fpring leaped across it, faying that the
would never ride him but aftride. She
made the poor beaft frifk, and caper,
and curvet, and play a thousand tricks;
while the herself was quite unconcerned,
though the fhewed her legs at every mo-
tion of the horse, and many of the Muses
turned their heads afide blufhing. Tha-
lia, indeed, was a good deal pleafed with
her frolics; and Erato declared, that
next to her favourite Sappho the fhould
always prefer this lady. Upon enquir
ing her name, I found her to be the free-
fpirited Mrs. Behn. When the was to
difinount, Lord Rochester came up and
caught her in his arms: and repeating
part of her Ode to Defire-

-To a myrtle bower
He led her, nothing loth.-

MILTON.

I had now the pleafure to fee many ladies of our own times, whofe names I was very well acquainted with, advance towards Pegafus. Among the reft, I could not but wonder at the aftonishing. dexterity with which the admired Mrs. Leapor of Brackley guided the horse, though he had not the least affistance from any body. Mrs. Barber of Ireland was affifted in getting upon the faddle by Swift himself, who even condefcended to hold the ftirrup while the mounted. Under the Dean's direction he made the horse to pace and amble very prettily: notwithstanding which, fome declared, that the was not equal to her friend and countrywoman, Mrs. Grierfon.

Another lady, a native of the fame
kingdom, then brifkly stepped up to
Pegatus; and defpiling the weak efforts
of her husband to prevent her, she bold-
ly jumped into the faddle, and whipping
and cutting, rode away furiously helter
fkelter over hedge and ditch, and tramp-
led on every body who came in her road.
She took particular delight in driving
the poor horfe, who kicked and winced
all the while, into the most filthy places;
where the made him fling about the dirt
and mire, with which the bespattered al-
most every one that came near her. Some-
times, however, fhe would put a stop to
this mad career; and then the plainly

*Poems by Eminent Ladies, Vol. II. Page 200.
Ditto, Page 199. N. B. This lady, it is fuppofed, wrote before Milton.
t, Ditte, Vol. I. Page 167.

convinced

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convinced us, that the knew as well how to manage Pegafus as any of the females who had tried before her. Being told that this lady was no other than the celebrated biographer of her own actions, Mrs. Pilkington, I had the curiofity to take a nearer view of her; when step

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ping up towards her, and offering my afiiftance to help her down, methought the returned my civility with fuch an uncourteous dap on the face, that (though I awaked at the inftant) I could not help fancying for fome time that I felt my cheek tingle with the biow.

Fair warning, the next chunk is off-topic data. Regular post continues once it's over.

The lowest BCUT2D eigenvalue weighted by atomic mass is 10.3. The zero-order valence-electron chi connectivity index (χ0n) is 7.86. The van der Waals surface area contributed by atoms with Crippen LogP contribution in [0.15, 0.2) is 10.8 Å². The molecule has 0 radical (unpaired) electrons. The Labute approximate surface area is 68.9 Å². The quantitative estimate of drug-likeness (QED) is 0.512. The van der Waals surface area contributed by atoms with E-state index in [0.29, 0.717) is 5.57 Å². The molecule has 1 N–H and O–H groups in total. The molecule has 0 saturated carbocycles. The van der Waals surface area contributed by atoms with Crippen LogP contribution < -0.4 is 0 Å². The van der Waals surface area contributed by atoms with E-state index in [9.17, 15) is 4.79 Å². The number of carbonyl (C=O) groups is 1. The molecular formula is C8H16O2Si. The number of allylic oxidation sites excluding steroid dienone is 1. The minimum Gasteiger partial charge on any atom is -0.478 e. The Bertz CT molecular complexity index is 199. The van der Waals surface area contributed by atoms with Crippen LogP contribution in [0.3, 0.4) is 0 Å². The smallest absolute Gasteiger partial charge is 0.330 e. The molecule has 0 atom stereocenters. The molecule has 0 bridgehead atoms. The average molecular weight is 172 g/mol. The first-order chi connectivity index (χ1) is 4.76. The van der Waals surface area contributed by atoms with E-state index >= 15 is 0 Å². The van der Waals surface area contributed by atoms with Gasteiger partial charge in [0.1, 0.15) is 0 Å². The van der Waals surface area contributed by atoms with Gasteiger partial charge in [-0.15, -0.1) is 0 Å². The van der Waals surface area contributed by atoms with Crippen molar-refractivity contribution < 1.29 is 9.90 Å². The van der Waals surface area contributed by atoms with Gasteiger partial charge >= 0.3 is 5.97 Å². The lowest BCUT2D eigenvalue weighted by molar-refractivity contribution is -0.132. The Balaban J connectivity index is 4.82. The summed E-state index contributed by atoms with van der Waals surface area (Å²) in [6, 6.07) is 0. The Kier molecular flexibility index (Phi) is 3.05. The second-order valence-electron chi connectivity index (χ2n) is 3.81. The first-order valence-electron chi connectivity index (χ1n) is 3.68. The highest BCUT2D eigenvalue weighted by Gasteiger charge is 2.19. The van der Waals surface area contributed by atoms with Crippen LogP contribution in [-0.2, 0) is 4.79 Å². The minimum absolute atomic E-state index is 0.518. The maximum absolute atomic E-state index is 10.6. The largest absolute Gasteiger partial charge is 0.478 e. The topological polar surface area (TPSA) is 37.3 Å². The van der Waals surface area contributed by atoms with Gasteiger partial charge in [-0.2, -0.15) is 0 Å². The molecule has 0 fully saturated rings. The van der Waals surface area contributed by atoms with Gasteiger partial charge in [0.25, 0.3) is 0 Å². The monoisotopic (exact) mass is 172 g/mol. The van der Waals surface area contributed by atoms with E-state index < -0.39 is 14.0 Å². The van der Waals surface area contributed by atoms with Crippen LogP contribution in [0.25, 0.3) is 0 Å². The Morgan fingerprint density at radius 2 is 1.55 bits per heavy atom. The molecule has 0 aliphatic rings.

N° LXX. THURSDAY, MAY 29, 1755.

CAUSAM HANC JUSTAM ESSE IN ANIMUM INDUCITE, UT ALIQUA PARS LABORIS MINUATUR MIHI.

WRITE, CORRESPONDENTS, WRITE, WHENE'ER YOU WILL; 'TWILL SAVE ME TROUBLE, AND MY PAPER FILL.

Y publisher having acquainted me, that he intends to clofe the volume with this number, I fhall take the opportunity to throw together feveral letters which I have received in the course of this work, and to balance with all my correfpondents: at the fame time affuring them, that I fhall be very glad to open a fresh account with them in my next volume.

In the infancy of this undertaking, I was honoured with the following very kind billet from a brother of the quill; the terms of which I am forry it was not in my power to comply with.

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fupport to this pecuniary intercourfe. Meat and drink, and the other conveniencies of life, are as neceffary to an author, as pen, ink, and paper: and I remember to have feen, in the poffeffion of Mr. Tonion, a curious manufcript of the great Dryden himfelf, wherein he petitions his bookfeller to advance a fum of money to his taylor.

The next letter comes likewife from an author, who complains of an evil, which does not, indeed, often affect many of our fraternity; I mean the cuftom of giving money to fervants.

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DEAR MR. TOWN,

Have been happy all this winter in having the run of a nobleman's table, who was pleased to patronize a work of mine, and to which he allowed me the honour of prefixing his name in a dedication. We geniufes have a fpirit, you know, far beyond our pockets: and (befides the extraordinary expence of new cloaths to appear decent) I affure you I have laid out every farthing that I ever received from his lordship's bounty, in tips to his fervants. After every dinner I was forced to run the gantlope through a long line of powdered pickpockets: and I could not but look upon it as a very ridiculous circumftance, that I fhould be obliged to give money to a fellow who was dieffed much finer than myfelf. In fuch a cafe, I am apt to confider the fhowy waittcoat of a foppish footman, or butler out of livery, as laced down with the fhillings and half-crowns of the guests.

I would therefore beg of you, Mr. Town, to recommend the poor author's